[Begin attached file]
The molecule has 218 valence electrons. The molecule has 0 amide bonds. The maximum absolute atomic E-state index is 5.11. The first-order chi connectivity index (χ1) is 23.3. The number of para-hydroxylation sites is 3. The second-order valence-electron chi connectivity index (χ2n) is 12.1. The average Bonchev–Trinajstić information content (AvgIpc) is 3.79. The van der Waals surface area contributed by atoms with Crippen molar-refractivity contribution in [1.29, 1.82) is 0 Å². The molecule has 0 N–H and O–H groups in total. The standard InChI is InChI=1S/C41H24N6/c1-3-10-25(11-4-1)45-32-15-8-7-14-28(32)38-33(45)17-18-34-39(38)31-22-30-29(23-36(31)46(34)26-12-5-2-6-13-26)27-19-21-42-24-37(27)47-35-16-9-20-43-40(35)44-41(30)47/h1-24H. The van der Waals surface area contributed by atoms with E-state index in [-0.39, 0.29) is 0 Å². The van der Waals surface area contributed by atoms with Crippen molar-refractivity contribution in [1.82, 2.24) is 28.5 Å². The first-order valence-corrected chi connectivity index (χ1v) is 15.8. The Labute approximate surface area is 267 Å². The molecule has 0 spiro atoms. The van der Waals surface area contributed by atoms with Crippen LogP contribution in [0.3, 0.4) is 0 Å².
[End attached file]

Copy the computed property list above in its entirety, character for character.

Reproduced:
The molecule has 218 valence electrons. The molecule has 0 amide bonds. The maximum absolute atomic E-state index is 5.11. The first-order chi connectivity index (χ1) is 23.3. The number of para-hydroxylation sites is 3. The second-order valence-electron chi connectivity index (χ2n) is 12.1. The average Bonchev–Trinajstić information content (AvgIpc) is 3.79. The van der Waals surface area contributed by atoms with Crippen molar-refractivity contribution in [1.29, 1.82) is 0 Å². The molecule has 0 N–H and O–H groups in total. The standard InChI is InChI=1S/C41H24N6/c1-3-10-25(11-4-1)45-32-15-8-7-14-28(32)38-33(45)17-18-34-39(38)31-22-30-29(23-36(31)46(34)26-12-5-2-6-13-26)27-19-21-42-24-37(27)47-35-16-9-20-43-40(35)44-41(30)47/h1-24H. The van der Waals surface area contributed by atoms with E-state index in [-0.39, 0.29) is 0 Å². The van der Waals surface area contributed by atoms with Crippen molar-refractivity contribution in [1.82, 2.24) is 28.5 Å². The first-order valence-corrected chi connectivity index (χ1v) is 15.8. The Labute approximate surface area is 267 Å². The molecule has 0 spiro atoms. The van der Waals surface area contributed by atoms with Crippen LogP contribution in [0.3, 0.4) is 0 Å².